Ithaca, New York (PRWEB) October 31, 2012
Linked2Leadership.com has announced that Al Gonzalez, co-founder of GIVE Leadership Institute, is one of its 2011-2012 Top 10 Contributing Authors for his article, “6 Steps to Sustainable Leadership: Maintaining Harmony,” which explores negativity bias,sustainable leadership and conflict management. The article was the 5th most read post on the leadership blog this year, and one of series of articles contributed by Gonzalez that deal with issues that impact leaders and their teams such as employee engagement, workplace bullying and the “Triple Bottom Line” of People, Profit and Planet.
In his announcement, Tom Schulte, Executive Director of Linked 2 Leadership congratulated Gonzalez and said that he was “really impacting the world with (his) content.” He also said that the award-winning article would be featured in the blog’s “Best of L2L Blogazine 2011-2012” series.
Linked2Leadership.com is considered by several rating services as one of the top 25 leadership blogs on the Internet with annual readership of over 100,000 visitors. The blog’s stated mission is to maintain and communicate the highest standards and disciplines involved in personal leadership effectiveness to help build, grow & develop other leaders.
The article that placed Gonzalez in the blog’s top ten focused on the role all members of a team play in the development of conflict. He asserts that this role stems from our tendency to distort others’ actions into “self-justifying” reasons for judging others.
“This is happening as we see ourselves as good, hardworking, and honest,” Gonzalez writes. “In reality, this self-image is seldom the truth, as we often engage in negative politics and confrontations that simply hinder the teams’ ability to achieve the best results possible.” He goes on to encourage leaders to help all team members understand how conflict develops (and what can be done to manage it) as a critical part of the team’s overall ability to maintain harmony, maximize its strengths, and consistently exceed expectations.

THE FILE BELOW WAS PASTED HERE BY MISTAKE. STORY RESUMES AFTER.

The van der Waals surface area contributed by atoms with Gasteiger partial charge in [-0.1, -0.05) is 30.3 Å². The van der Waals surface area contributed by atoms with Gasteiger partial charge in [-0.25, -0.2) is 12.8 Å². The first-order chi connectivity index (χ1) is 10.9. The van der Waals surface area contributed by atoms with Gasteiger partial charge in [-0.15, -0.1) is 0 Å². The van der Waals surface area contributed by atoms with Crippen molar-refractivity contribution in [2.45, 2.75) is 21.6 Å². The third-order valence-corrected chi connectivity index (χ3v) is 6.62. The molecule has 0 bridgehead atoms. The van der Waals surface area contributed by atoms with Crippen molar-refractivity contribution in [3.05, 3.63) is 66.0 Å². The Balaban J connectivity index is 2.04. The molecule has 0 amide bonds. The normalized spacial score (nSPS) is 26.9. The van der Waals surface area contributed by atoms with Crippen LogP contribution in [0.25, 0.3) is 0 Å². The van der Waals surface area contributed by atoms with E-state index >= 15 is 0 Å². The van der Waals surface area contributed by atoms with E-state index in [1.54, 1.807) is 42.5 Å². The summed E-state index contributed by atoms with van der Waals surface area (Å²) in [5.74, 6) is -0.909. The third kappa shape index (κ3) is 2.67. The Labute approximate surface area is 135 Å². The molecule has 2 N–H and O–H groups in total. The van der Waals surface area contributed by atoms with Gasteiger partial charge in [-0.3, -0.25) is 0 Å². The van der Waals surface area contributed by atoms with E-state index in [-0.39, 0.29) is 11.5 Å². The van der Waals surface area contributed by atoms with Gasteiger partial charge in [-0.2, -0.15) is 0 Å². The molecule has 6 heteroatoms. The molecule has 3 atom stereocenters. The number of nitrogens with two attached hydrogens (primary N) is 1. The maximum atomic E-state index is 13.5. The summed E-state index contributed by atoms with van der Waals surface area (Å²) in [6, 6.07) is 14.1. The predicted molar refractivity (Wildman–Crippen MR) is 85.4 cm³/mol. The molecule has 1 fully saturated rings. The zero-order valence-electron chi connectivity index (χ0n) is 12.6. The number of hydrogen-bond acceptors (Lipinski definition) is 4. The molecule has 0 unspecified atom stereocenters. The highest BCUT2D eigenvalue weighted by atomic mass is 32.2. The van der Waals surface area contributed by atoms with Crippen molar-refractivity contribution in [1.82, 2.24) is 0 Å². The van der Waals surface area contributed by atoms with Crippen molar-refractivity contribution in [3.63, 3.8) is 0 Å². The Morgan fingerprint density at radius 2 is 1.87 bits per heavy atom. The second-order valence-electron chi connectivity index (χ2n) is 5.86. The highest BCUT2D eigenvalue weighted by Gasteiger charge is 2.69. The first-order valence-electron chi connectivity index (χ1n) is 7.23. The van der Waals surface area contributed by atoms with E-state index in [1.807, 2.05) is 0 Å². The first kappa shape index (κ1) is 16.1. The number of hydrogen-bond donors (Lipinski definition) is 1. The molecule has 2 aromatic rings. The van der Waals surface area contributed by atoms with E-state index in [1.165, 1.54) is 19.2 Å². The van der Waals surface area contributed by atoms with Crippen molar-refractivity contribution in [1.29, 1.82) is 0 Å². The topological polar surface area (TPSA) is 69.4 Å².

Gonzalez alludes to the concept of “collusion” found in the Arbinger Institute publication "Leadership and Self-Deception," which describes this tendency to distort others’ actions and see what others do in ways that maximizes frustration. His article points out that collusion results in assumptions about others’ intentions that are often wrong.
One of the blog readers who commented on the article, said “I think assumptions really are the basis for a lot of unnecessary problems in the workplace. As a management consultant I see this trend a lot where by a manager will deliberately sabotage the success of some rising stars in his department because he is afraid that one of them might steal his job.”
The article covers other potentially damaging actions a supervisor can take if they fall prey to these kinds of assumptions. “When we are given supervisory authority over others, we have to be extremely careful to verify our assumptions as authority can enhance our need to be ‘right’ and justified in our assumptions, Gonzalez writes. “There is nothing more detrimental to staff morale than being incorrectly judged by management.”
Gonzalez’s series of articles includes solutions to this problem such as a feedback mechanism that provides leaders with a strategic organizational tool designed to avoid costly assumptions in the workplace. This is one of the leadership tools GIVE Leadership Institute offers in presentations and articles that have also been featured on leadership blogs other than linked2leadership.com, such as aboutleaders.com.
GIVE Leadership Institute was founded in 2010 with a mission to help present and future generations of leadership better understand the need for change in the recognition of people as precious resources and equip them to develop truly sustainable teams. GLI’s programs have been applied, tested and refined in an array of diverse teams composed of IT engineers, developers, designers and project managers during Gonzalez’s 16 years of experience leading IT and web development teams for Motorola and CBS Sports and Cornell University.